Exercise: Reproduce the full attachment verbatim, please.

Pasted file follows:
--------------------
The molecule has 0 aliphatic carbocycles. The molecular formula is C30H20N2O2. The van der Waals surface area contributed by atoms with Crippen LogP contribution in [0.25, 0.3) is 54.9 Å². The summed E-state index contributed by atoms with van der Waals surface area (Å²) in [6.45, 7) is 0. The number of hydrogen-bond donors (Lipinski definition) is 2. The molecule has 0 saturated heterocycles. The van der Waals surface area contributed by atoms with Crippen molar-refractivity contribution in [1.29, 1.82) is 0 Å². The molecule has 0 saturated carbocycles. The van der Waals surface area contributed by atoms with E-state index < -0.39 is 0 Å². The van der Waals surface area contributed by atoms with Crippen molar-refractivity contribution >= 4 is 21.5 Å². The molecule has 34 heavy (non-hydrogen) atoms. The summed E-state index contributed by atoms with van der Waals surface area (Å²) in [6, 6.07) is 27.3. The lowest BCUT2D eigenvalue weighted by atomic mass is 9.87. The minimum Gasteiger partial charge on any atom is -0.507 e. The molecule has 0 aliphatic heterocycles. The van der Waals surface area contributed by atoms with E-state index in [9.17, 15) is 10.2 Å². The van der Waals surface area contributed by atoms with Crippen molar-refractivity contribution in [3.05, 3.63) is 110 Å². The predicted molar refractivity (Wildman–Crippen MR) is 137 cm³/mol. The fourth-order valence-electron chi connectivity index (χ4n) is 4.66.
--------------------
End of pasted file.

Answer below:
The molecule has 0 aliphatic carbocycles. The molecular formula is C30H20N2O2. The van der Waals surface area contributed by atoms with Crippen LogP contribution in [0.25, 0.3) is 54.9 Å². The summed E-state index contributed by atoms with van der Waals surface area (Å²) in [6.45, 7) is 0. The number of hydrogen-bond donors (Lipinski definition) is 2. The molecule has 0 saturated heterocycles. The van der Waals surface area contributed by atoms with Crippen molar-refractivity contribution in [1.29, 1.82) is 0 Å². The molecule has 0 saturated carbocycles. The van der Waals surface area contributed by atoms with E-state index < -0.39 is 0 Å². The van der Waals surface area contributed by atoms with Crippen molar-refractivity contribution >= 4 is 21.5 Å². The molecule has 34 heavy (non-hydrogen) atoms. The summed E-state index contributed by atoms with van der Waals surface area (Å²) in [6, 6.07) is 27.3. The lowest BCUT2D eigenvalue weighted by atomic mass is 9.87. The minimum Gasteiger partial charge on any atom is -0.507 e. The molecule has 0 aliphatic heterocycles. The van der Waals surface area contributed by atoms with E-state index in [9.17, 15) is 10.2 Å². The van der Waals surface area contributed by atoms with Crippen molar-refractivity contribution in [3.05, 3.63) is 110 Å². The predicted molar refractivity (Wildman–Crippen MR) is 137 cm³/mol. The fourth-order valence-electron chi connectivity index (χ4n) is 4.66.